Designing for Touch
How to design your website for touchscreen integration
Touchscreens, specifically those which are found on smart phones and tablets have become the industry norm. And while there are still some computers and laptops which use mouse navigation, many of the top manufacturers including Microsoft, Dell, Toshiba, and Samsung have focused their attentions on the touchscreen monitor and navigation as well. As a designer, it is important that your content recognize and then cater to the shift from static mouse navigation to touchscreen and user experience oriented websites. By understanding the concepts of Touchscreen design, you will be more apt to receive the target audience you desire.
How big are your buttons?
While it may be more aesthetically pleasing to have smaller buttons on your site, the truth is that the smaller the button, the harder it will be for the person using a touchscreen to navigate your page. Granted you do not want to have gargantuan buttons, but they should be larger than a toddler’s and able to be easily tapped. Here is where your layout and your design skills will really come in handy. As it is improbable that most of the navigation will fit onto a single bar, you will need to either make an animated button using 3D models, code, and sliders, or your will need to make icons and other such navigation features.
Keep glare in mind
Color on a tablet is a bit hard to control, primarily because the settings, the dpi and the quality of the device will vary from one person’s device to another. However, a constant obstacle of the smartphone, the tablet, or the laptop is glare. And while you cannot completely remove glare from the screen, using certain colors will enhance or decrease the glare. Black colors tend to heighten the glare on a screen. Black also brings out smudges, the finger prints, and provides a highly reflective surface which may make reading text and interactions difficult.
Although texting and typing has shown to be something of ease to younger users, there is still a consideration for the designer when making forms and introducing areas for textual feedback. Anytime you must enter substantial data into the site, there is a chance that the person will go to another site, especially if the site does not offer a docked keyboard or if the text/form gets obscured by their device’s keyboard.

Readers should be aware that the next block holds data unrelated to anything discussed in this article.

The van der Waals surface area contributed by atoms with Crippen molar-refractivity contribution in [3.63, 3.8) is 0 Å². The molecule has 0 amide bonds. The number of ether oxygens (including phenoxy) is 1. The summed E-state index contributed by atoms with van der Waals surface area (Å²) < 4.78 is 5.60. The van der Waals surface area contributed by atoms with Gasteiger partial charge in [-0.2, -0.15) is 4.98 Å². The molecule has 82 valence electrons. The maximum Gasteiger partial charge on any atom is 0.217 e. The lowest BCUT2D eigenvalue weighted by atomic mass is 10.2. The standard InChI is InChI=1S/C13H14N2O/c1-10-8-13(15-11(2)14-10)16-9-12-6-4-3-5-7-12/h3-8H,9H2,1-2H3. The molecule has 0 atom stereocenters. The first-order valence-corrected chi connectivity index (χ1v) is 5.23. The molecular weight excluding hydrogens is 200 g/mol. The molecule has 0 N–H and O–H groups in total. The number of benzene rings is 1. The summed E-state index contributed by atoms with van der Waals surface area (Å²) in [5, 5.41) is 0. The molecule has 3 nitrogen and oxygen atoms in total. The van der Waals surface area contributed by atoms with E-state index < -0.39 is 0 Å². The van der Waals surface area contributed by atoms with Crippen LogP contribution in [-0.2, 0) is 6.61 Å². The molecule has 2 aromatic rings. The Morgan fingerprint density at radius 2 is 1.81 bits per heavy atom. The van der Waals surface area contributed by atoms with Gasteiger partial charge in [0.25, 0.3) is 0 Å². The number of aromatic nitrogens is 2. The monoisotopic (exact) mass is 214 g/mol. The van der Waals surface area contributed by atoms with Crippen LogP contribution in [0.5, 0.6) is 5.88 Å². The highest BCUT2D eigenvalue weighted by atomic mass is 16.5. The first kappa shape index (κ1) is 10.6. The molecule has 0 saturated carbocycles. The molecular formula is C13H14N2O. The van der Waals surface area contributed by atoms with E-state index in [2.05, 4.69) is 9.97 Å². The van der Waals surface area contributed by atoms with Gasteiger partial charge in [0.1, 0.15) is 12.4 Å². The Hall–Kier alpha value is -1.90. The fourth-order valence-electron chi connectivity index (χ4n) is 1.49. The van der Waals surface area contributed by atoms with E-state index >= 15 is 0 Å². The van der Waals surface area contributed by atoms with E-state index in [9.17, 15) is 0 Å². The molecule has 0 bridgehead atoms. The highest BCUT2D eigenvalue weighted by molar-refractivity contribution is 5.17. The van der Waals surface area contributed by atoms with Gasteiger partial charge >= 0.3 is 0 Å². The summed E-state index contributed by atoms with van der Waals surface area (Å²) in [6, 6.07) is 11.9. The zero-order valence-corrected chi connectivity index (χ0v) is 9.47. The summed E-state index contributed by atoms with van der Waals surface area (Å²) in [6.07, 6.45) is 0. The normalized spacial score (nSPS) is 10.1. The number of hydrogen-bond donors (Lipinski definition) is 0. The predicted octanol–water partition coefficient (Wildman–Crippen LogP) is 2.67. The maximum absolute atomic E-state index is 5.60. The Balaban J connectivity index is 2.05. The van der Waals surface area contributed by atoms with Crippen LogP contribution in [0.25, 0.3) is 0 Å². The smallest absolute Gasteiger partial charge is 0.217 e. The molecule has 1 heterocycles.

Keep forms short and keep the edges of your text box away from the edges of your design. It is best practice to also keep your forms away from the bottom 1/3 of your page as this will allow space for an onscreen keyboard to appear.
When implementing graphics into your site, it is critical that you have the character or the element serve a touchable function. Static images on a touchscreen design may come off as being a fluke or as poor coding. And while every element on the page does not have to have a click feature, if there is something which stands apart from the content, for example a character from CGTrader, then you will need to have it animated, have it perform an action when clicked, or navigate to a main area of the page for its placement to make sense.
One page vs. Many
As a general rule, touchscreen designs should be one page. You can introduce parallax elements and change the colors of the background, etc. in order to give the perception that the person is going to a new page. However, loading times as well as swiping and anchors tend to do better on a one-page site. If you opt for the multiple page website, ensure that the load times and the transitions between the pages is quick. The content that you have as well as the complexity of the page will determine a great deal of the design layout. Should you find that pages are too cluttered, even in multiple page format, slim down the design.
Simplicity is King
On desktops and laptops, a designer may be able to get away with cluttered sites (it is not recommended but you may get away with it). Yet, on the tablet and the smartphones, clutter means confusion and a difficulty in navigation. Keep the design simple and to the point. Avoid placing content too close on the right as this is where the scroll bar rests. Navigation should be easily understood with buttons spaced far enough apart so as not to cause accidental clicks, and banners should be eliminated as they only take up space that could be used for your design (use outbound links instead).
Those redesigning an existing site are encouraged to test the site on a mobile device or tablet before starting the design process. Take note of the elements that work and what does not. You may find that your excellent design translates well to the touchscreen. Whether you design new or redo, the touchscreen design should always be a prominent part of your web design process.